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Muslim Radicalization Hearings Continue To Be Fractious

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WASHINGTON -- The latest hearing in a series designed to explore the roots of Islamist terrorism appeared to advance the ball little Wednesday as a congressional panel tackled community-grown radicals.

House Homeland Security Committee Chairman Rep. Peter King (R-N.Y.) opened the fifth hearing since March 2011 by noting that of 126 cases of homegrown terrorism since 2009, 90 percent involved people "in contact with or inspired by al Qaeda." The necessity of the hearings was "obvious" and should have bipartisan support, he said.

"From the moment I announced the hearings, I was attacked by politically correct special interests and their unthinking allies in the media," he said. Since the hearings began last year, "none of the nightmare scenarios anticipated by the media ever occurred. No religious war broke out."

Democrats on the panel, however, continue to object to the idea. They insist the forums have done more harm than good and, as Rep. Bennie Thompson (D-Miss.) said, "perpetuate the notion that the United States is at war with Islam."

The session Wednesday, called "The American Muslim Response to Hearings on Radicalization within their Community," featured a trio of Muslim witnesses, all supporters of the New York Police Department's surveillance programs now the target of a civil rights lawsuit filed by American Muslims earlier this month. They thanked King for his efforts to directly confront the threat of Islamist radicalization.

"This is not a civil rights issue," said Qanta Ahmed, a British citizen and Long Island, N.Y.-based doctor whose patients include World Trade Center first-responders injured on 9/11. "Just because you are scrutinizing the problem doesn't mean anybody's civil liberties have been violated."

She dismissed the fear that looking into Muslim radicalization would lead to World War II-style "internment of Muslim-Americans" and decried "the lack of nuance in political conversations" about the issue.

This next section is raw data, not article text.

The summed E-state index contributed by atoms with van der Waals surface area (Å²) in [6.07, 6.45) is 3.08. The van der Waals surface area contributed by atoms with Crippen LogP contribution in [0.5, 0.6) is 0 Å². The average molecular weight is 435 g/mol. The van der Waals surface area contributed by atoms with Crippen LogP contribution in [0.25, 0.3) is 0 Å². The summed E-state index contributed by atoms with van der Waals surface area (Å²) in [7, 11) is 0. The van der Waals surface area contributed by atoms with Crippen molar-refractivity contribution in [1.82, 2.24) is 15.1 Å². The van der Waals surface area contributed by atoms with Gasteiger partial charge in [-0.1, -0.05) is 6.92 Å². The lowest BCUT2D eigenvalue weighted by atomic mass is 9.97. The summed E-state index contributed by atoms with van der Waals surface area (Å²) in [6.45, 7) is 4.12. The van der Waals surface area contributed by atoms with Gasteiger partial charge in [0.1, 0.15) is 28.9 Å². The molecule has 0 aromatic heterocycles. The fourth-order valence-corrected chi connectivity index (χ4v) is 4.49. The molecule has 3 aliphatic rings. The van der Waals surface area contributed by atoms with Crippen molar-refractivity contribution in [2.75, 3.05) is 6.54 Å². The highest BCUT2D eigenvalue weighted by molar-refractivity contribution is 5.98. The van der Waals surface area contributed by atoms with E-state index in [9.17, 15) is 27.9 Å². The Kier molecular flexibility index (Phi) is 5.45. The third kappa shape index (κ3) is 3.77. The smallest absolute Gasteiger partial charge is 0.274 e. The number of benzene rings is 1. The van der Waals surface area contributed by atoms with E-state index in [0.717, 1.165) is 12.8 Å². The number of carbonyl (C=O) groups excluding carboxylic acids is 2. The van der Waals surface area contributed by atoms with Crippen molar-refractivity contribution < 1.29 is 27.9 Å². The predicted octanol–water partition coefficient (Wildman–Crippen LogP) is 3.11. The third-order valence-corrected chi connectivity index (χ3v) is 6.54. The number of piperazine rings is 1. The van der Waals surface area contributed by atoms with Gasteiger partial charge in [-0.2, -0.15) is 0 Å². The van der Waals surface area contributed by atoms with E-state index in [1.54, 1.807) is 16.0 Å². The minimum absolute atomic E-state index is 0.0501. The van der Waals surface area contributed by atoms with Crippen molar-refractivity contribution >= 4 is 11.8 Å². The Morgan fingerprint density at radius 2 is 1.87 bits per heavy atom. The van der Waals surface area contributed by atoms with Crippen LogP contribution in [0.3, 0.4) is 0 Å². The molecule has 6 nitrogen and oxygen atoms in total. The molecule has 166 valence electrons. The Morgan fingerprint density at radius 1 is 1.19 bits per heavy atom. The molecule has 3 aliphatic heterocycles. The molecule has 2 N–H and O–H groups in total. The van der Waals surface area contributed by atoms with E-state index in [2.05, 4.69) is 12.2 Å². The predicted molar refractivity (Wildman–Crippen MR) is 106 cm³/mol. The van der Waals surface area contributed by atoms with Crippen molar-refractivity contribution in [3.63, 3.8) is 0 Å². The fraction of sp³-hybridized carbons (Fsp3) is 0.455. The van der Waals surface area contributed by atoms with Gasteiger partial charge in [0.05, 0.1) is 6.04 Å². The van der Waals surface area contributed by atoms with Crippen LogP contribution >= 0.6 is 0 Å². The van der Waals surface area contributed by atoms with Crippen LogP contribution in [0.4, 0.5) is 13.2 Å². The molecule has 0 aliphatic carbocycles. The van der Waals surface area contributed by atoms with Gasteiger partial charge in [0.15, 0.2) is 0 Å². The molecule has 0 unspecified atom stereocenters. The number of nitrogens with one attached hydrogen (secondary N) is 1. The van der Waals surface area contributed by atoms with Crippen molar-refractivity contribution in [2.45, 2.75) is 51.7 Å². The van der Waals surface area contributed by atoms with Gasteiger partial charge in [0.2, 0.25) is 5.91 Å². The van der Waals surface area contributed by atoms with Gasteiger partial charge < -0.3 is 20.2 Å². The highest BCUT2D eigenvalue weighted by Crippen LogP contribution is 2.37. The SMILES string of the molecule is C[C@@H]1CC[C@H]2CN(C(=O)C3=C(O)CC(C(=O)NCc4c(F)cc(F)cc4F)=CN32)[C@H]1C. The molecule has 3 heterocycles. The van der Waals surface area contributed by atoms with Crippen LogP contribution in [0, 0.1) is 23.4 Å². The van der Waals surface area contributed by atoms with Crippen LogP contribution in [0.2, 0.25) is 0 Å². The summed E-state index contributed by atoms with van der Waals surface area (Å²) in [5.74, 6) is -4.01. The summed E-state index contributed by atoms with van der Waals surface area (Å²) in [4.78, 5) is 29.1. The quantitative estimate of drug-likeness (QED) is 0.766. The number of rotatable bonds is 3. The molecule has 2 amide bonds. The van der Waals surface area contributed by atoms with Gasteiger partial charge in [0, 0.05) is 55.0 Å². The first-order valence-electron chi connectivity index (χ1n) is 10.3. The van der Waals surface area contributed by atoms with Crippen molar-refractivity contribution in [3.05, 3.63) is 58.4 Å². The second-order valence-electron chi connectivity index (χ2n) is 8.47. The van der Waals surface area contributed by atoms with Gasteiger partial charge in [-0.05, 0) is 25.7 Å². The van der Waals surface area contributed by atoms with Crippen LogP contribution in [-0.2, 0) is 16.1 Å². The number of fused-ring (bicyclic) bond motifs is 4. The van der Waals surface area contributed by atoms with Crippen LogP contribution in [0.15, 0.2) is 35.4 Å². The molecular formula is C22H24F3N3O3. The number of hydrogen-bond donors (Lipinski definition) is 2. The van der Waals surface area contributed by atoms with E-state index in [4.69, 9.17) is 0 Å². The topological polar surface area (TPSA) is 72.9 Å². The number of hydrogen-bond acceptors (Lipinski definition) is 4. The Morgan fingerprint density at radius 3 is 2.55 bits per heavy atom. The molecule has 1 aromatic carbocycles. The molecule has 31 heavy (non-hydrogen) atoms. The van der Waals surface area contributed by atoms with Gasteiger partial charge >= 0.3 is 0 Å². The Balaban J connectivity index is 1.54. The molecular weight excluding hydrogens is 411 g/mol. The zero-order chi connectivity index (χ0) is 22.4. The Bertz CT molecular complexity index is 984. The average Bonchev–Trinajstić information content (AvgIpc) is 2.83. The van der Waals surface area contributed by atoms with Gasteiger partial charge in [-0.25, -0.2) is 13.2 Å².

Zudi Jasser, the president and founder of the American Islamic Forum for Democracy and a witness at the first hearing, agreed. "This ping-pong match between the extremes of 'all Muslims are our enemy' and 'all Muslims are victims', is stifling the teaching and the conversations that need to be had to fix the very real threat that Muslims who adhere to a militant form of Islamism present," he said in a written opening statement on Wednesday.

Jasser warned against "throwing up the white flag of surrender" because the conversation is difficult. Many Muslim Americans are "in denial" about the threat within their community and the "conveyor belt between Islamism and the very real threat of Islamist militancy," he said.

Asra Nomani, a former journalist who worked with slain Wall Street Journal reporter Daniel Pearl, said the Obama administration is also in denial, calling its "policy of excluding" Islam as a factor in the Fort Hood base shootings and other extremist violence "naïve and very shortsighted."

Rep. Jeff Duncan (R-S.C.), agreed with Jasser's comparison of today's threat to that of the Cold War. "Communism, socialism, fascism and Islamism. Political ideologies," he said. "This hearing is not about Islam, but about Islamists using the institutions of Islam to propagate Islamism."